Beloved music executive Stan Moress died Monday afternoon (Sept. 6). Although Moress’ cause of death is unknown at this time, he fought a 10-year battle with Parkinson’s disease.
Moress was born on April 26, 1938 in Rochester, New York. He was the eldest of three and was very close to his family throughout his life. Moress graduated from Rollins College in 1960, where he was on the water skiing team.
He started his career in the mailroom of the PR firm Rogers & Cowan. Moress moved to Nashville in the 1980s and went on to become an A&R executive and manage the careers of countless of country artists throughout his career, including Eddie Rabbitt, K.T. Oslin, Roger Miller, Lorrie Morgan, Don Williams, Clint Black, Tammy Wynette, Ronnie Milsap, Mindy McCready, Donna Summer, and many others. He also led Gloria Estefan and The Miami Sound Machine from South Florida nightclubs to international acclaim.
Along with Bernard Porter, Mike Martinovich, and Al Schlitz, Moress was a partner in Nashville-based artist management and consulting firm the Consortium. The firm’s management clients included Joe Diffie, Sherrie Austin, Tammy Cochrane, Mandy Barnett, Catherine Britt and Red Saturday. This partnership was part of the team that helped launch Broken Bow Records.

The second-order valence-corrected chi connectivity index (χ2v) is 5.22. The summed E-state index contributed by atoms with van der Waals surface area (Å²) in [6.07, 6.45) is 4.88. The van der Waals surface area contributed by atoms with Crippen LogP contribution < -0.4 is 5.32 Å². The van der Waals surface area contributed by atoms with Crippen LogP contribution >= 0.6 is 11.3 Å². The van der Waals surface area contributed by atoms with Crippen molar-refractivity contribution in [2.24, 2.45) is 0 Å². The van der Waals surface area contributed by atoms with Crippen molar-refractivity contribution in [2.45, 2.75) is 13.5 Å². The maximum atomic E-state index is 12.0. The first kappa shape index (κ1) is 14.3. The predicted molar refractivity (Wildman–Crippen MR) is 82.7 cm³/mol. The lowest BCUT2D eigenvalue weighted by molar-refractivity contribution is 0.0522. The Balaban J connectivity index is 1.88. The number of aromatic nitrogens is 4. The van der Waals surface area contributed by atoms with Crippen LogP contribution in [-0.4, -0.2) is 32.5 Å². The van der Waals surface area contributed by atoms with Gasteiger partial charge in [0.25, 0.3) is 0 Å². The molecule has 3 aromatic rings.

As a champion of people, Moress encouraged and helped many to recognize and live to their fullest potential. He mentored notable Nashville manager Clarence Spalding, as well as many others in the industry. Moress also served as a Country Music Association board member.
Moress is preceded in death by his sister Shelley, and is survived by his brother Stephen; nieces Hilary and Romi; and nephews Ryan, Steven, and Jordan.
Memorial details for Moress have not yet been announced.
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